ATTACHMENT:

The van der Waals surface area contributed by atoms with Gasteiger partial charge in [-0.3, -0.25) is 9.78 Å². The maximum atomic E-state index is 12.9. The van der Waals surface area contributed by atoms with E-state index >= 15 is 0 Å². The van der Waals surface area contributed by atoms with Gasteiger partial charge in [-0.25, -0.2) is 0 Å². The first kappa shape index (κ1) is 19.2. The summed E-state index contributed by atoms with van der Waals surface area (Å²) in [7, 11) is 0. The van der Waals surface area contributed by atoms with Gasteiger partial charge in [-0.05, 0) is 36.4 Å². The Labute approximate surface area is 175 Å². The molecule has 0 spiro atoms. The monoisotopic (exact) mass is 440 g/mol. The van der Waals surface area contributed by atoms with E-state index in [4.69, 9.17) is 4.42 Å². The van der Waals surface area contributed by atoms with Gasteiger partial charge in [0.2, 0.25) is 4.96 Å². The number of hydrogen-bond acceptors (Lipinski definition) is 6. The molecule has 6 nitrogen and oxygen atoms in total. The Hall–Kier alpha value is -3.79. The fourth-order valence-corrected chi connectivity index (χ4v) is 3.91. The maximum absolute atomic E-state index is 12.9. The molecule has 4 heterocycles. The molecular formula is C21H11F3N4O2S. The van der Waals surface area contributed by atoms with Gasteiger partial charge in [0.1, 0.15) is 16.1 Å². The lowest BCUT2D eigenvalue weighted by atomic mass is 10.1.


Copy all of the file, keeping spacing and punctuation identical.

The van der Waals surface area contributed by atoms with Gasteiger partial charge in [-0.3, -0.25) is 9.78 Å². The maximum atomic E-state index is 12.9. The van der Waals surface area contributed by atoms with E-state index >= 15 is 0 Å². The van der Waals surface area contributed by atoms with Gasteiger partial charge in [-0.25, -0.2) is 0 Å². The first kappa shape index (κ1) is 19.2. The summed E-state index contributed by atoms with van der Waals surface area (Å²) in [7, 11) is 0. The van der Waals surface area contributed by atoms with Gasteiger partial charge in [-0.05, 0) is 36.4 Å². The Labute approximate surface area is 175 Å². The molecule has 0 spiro atoms. The monoisotopic (exact) mass is 440 g/mol. The van der Waals surface area contributed by atoms with E-state index in [4.69, 9.17) is 4.42 Å². The van der Waals surface area contributed by atoms with Gasteiger partial charge in [0.2, 0.25) is 4.96 Å². The number of hydrogen-bond acceptors (Lipinski definition) is 6. The molecule has 6 nitrogen and oxygen atoms in total. The Hall–Kier alpha value is -3.79. The fourth-order valence-corrected chi connectivity index (χ4v) is 3.91. The maximum absolute atomic E-state index is 12.9. The molecule has 4 heterocycles. The molecular formula is C21H11F3N4O2S. The van der Waals surface area contributed by atoms with Gasteiger partial charge in [0.1, 0.15) is 16.1 Å². The lowest BCUT2D eigenvalue weighted by atomic mass is 10.1.